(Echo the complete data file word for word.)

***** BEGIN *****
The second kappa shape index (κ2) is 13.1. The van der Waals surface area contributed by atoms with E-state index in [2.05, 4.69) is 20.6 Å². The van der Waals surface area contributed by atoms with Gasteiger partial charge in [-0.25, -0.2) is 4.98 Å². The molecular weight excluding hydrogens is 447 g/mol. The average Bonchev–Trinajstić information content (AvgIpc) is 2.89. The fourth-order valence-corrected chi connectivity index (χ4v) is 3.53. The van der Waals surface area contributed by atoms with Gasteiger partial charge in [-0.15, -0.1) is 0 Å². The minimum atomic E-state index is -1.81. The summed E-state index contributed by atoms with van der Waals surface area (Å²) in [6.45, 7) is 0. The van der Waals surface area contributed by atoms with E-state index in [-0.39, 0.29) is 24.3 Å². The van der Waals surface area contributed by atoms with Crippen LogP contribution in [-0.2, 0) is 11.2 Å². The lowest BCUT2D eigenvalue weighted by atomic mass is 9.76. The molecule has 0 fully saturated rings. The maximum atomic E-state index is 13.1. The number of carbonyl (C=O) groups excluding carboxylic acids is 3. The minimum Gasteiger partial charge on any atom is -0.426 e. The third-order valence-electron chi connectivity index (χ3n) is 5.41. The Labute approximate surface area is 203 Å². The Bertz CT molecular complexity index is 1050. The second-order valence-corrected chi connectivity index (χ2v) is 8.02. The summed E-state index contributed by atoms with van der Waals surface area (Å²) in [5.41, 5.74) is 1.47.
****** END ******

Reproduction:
The second kappa shape index (κ2) is 13.1. The van der Waals surface area contributed by atoms with E-state index in [2.05, 4.69) is 20.6 Å². The van der Waals surface area contributed by atoms with Gasteiger partial charge in [-0.25, -0.2) is 4.98 Å². The molecular weight excluding hydrogens is 447 g/mol. The average Bonchev–Trinajstić information content (AvgIpc) is 2.89. The fourth-order valence-corrected chi connectivity index (χ4v) is 3.53. The van der Waals surface area contributed by atoms with Gasteiger partial charge in [-0.15, -0.1) is 0 Å². The minimum atomic E-state index is -1.81. The summed E-state index contributed by atoms with van der Waals surface area (Å²) in [6.45, 7) is 0. The van der Waals surface area contributed by atoms with E-state index in [-0.39, 0.29) is 24.3 Å². The van der Waals surface area contributed by atoms with Crippen LogP contribution in [-0.2, 0) is 11.2 Å². The lowest BCUT2D eigenvalue weighted by atomic mass is 9.76. The molecule has 0 fully saturated rings. The maximum atomic E-state index is 13.1. The number of carbonyl (C=O) groups excluding carboxylic acids is 3. The minimum Gasteiger partial charge on any atom is -0.426 e. The third-order valence-electron chi connectivity index (χ3n) is 5.41. The Labute approximate surface area is 203 Å². The Bertz CT molecular complexity index is 1050. The second-order valence-corrected chi connectivity index (χ2v) is 8.02. The summed E-state index contributed by atoms with van der Waals surface area (Å²) in [5.41, 5.74) is 1.47.